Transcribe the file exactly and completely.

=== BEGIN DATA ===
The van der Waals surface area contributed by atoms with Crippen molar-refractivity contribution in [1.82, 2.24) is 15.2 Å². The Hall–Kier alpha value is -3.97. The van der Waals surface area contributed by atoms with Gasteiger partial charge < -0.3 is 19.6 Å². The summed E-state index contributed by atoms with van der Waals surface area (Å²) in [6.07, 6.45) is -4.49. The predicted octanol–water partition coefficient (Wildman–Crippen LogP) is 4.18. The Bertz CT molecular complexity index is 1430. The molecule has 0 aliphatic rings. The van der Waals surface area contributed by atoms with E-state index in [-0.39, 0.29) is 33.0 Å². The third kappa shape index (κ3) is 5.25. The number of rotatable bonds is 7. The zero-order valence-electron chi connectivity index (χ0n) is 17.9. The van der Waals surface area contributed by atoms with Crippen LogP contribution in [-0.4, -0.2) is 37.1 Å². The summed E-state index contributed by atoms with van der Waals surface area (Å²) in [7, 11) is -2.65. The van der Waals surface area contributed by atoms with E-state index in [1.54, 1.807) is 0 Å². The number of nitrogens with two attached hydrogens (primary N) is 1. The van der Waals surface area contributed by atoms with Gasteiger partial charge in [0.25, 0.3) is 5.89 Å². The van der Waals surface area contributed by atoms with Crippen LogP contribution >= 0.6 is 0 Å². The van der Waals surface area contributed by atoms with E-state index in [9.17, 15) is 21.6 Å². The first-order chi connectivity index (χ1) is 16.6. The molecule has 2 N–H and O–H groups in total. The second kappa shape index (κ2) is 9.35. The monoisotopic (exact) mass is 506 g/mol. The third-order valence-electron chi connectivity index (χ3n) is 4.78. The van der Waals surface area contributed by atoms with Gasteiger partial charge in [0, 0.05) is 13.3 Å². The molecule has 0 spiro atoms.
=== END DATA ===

The van der Waals surface area contributed by atoms with Crippen molar-refractivity contribution in [1.82, 2.24) is 15.2 Å². The Hall–Kier alpha value is -3.97. The van der Waals surface area contributed by atoms with Gasteiger partial charge < -0.3 is 19.6 Å². The summed E-state index contributed by atoms with van der Waals surface area (Å²) in [6.07, 6.45) is -4.49. The predicted octanol–water partition coefficient (Wildman–Crippen LogP) is 4.18. The Bertz CT molecular complexity index is 1430. The molecule has 0 aliphatic rings. The van der Waals surface area contributed by atoms with E-state index in [-0.39, 0.29) is 33.0 Å². The third kappa shape index (κ3) is 5.25. The number of rotatable bonds is 7. The zero-order valence-electron chi connectivity index (χ0n) is 17.9. The van der Waals surface area contributed by atoms with Crippen LogP contribution in [-0.4, -0.2) is 37.1 Å². The summed E-state index contributed by atoms with van der Waals surface area (Å²) in [7, 11) is -2.65. The van der Waals surface area contributed by atoms with E-state index in [1.54, 1.807) is 0 Å². The number of nitrogens with two attached hydrogens (primary N) is 1. The van der Waals surface area contributed by atoms with Gasteiger partial charge in [0.25, 0.3) is 5.89 Å². The van der Waals surface area contributed by atoms with Crippen LogP contribution >= 0.6 is 0 Å². The van der Waals surface area contributed by atoms with E-state index in [9.17, 15) is 21.6 Å². The first-order chi connectivity index (χ1) is 16.6. The molecule has 2 N–H and O–H groups in total. The second kappa shape index (κ2) is 9.35. The monoisotopic (exact) mass is 506 g/mol. The third-order valence-electron chi connectivity index (χ3n) is 4.78. The van der Waals surface area contributed by atoms with Gasteiger partial charge in [0, 0.05) is 13.3 Å². The molecule has 0 spiro atoms.